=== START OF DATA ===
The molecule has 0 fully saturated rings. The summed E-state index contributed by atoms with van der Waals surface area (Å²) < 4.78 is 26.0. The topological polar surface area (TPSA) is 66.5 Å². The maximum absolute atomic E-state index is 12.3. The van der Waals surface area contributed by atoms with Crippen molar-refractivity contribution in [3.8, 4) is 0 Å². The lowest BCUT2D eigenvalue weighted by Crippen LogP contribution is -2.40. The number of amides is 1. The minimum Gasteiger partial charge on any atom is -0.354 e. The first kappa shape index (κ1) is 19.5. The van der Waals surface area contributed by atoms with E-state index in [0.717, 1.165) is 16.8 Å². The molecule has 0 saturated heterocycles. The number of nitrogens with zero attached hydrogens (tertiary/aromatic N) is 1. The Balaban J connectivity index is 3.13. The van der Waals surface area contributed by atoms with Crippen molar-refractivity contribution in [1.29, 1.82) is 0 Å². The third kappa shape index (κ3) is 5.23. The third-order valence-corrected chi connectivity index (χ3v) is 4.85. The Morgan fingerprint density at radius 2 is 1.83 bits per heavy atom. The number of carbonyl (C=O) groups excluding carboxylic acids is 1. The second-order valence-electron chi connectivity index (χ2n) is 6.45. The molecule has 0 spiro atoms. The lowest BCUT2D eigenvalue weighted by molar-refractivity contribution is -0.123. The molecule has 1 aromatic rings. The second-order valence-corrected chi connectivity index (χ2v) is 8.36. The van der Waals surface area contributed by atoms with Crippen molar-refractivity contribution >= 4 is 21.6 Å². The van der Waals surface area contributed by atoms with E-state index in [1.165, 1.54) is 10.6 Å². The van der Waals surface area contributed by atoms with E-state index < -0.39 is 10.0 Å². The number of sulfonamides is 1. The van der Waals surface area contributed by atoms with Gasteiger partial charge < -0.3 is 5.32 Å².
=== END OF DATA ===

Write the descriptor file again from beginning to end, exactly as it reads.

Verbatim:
The molecule has 0 fully saturated rings. The summed E-state index contributed by atoms with van der Waals surface area (Å²) < 4.78 is 26.0. The topological polar surface area (TPSA) is 66.5 Å². The maximum absolute atomic E-state index is 12.3. The van der Waals surface area contributed by atoms with Crippen molar-refractivity contribution in [3.8, 4) is 0 Å². The lowest BCUT2D eigenvalue weighted by Crippen LogP contribution is -2.40. The number of amides is 1. The minimum Gasteiger partial charge on any atom is -0.354 e. The first kappa shape index (κ1) is 19.5. The van der Waals surface area contributed by atoms with E-state index in [0.717, 1.165) is 16.8 Å². The molecule has 0 saturated heterocycles. The number of nitrogens with zero attached hydrogens (tertiary/aromatic N) is 1. The Balaban J connectivity index is 3.13. The van der Waals surface area contributed by atoms with Crippen molar-refractivity contribution in [1.29, 1.82) is 0 Å². The third kappa shape index (κ3) is 5.23. The third-order valence-corrected chi connectivity index (χ3v) is 4.85. The Morgan fingerprint density at radius 2 is 1.83 bits per heavy atom. The number of carbonyl (C=O) groups excluding carboxylic acids is 1. The second-order valence-electron chi connectivity index (χ2n) is 6.45. The molecule has 0 spiro atoms. The lowest BCUT2D eigenvalue weighted by molar-refractivity contribution is -0.123. The molecule has 1 aromatic rings. The second-order valence-corrected chi connectivity index (χ2v) is 8.36. The van der Waals surface area contributed by atoms with Crippen molar-refractivity contribution >= 4 is 21.6 Å². The van der Waals surface area contributed by atoms with E-state index in [1.165, 1.54) is 10.6 Å². The van der Waals surface area contributed by atoms with E-state index < -0.39 is 10.0 Å². The number of sulfonamides is 1. The van der Waals surface area contributed by atoms with Gasteiger partial charge < -0.3 is 5.32 Å².